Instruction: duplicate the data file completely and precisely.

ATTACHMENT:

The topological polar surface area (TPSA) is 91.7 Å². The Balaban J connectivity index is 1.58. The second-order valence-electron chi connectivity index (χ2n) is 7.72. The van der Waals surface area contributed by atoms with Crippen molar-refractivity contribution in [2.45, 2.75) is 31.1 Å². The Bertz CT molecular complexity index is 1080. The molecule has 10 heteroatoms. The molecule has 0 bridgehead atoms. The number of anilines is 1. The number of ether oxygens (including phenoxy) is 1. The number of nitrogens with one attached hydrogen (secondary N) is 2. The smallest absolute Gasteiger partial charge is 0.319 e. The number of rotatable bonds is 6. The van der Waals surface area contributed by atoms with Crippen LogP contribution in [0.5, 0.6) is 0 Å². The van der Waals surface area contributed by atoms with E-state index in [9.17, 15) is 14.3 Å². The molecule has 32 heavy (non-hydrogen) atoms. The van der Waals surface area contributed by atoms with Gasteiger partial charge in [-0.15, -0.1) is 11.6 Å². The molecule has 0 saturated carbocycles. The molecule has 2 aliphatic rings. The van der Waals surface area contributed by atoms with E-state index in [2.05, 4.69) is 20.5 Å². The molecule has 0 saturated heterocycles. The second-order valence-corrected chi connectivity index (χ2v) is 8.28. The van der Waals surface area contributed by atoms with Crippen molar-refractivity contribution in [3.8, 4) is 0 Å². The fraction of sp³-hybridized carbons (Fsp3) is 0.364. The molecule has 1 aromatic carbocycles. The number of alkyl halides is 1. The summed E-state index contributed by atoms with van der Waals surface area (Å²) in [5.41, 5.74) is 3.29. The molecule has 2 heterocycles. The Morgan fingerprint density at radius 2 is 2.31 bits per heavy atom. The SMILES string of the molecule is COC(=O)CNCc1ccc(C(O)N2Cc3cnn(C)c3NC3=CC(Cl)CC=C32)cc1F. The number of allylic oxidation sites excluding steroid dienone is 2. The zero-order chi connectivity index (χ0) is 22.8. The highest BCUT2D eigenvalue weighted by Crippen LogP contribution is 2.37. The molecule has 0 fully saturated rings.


The topological polar surface area (TPSA) is 91.7 Å². The Balaban J connectivity index is 1.58. The second-order valence-electron chi connectivity index (χ2n) is 7.72. The van der Waals surface area contributed by atoms with Crippen molar-refractivity contribution in [2.45, 2.75) is 31.1 Å². The Bertz CT molecular complexity index is 1080. The molecule has 10 heteroatoms. The molecule has 0 bridgehead atoms. The number of anilines is 1. The number of ether oxygens (including phenoxy) is 1. The number of nitrogens with one attached hydrogen (secondary N) is 2. The smallest absolute Gasteiger partial charge is 0.319 e. The number of rotatable bonds is 6. The van der Waals surface area contributed by atoms with Crippen LogP contribution in [0.5, 0.6) is 0 Å². The van der Waals surface area contributed by atoms with E-state index in [9.17, 15) is 14.3 Å². The molecule has 32 heavy (non-hydrogen) atoms. The van der Waals surface area contributed by atoms with Gasteiger partial charge in [-0.15, -0.1) is 11.6 Å². The molecule has 0 saturated carbocycles. The molecule has 2 aliphatic rings. The van der Waals surface area contributed by atoms with E-state index in [2.05, 4.69) is 20.5 Å². The molecule has 0 saturated heterocycles. The second-order valence-corrected chi connectivity index (χ2v) is 8.28. The van der Waals surface area contributed by atoms with Crippen molar-refractivity contribution in [3.8, 4) is 0 Å². The fraction of sp³-hybridized carbons (Fsp3) is 0.364. The molecule has 1 aromatic carbocycles. The number of alkyl halides is 1. The summed E-state index contributed by atoms with van der Waals surface area (Å²) in [5.41, 5.74) is 3.29. The molecule has 2 heterocycles. The Morgan fingerprint density at radius 2 is 2.31 bits per heavy atom. The SMILES string of the molecule is COC(=O)CNCc1ccc(C(O)N2Cc3cnn(C)c3NC3=CC(Cl)CC=C32)cc1F. The number of allylic oxidation sites excluding steroid dienone is 2. The zero-order chi connectivity index (χ0) is 22.8. The highest BCUT2D eigenvalue weighted by Crippen LogP contribution is 2.37. The molecule has 0 fully saturated rings.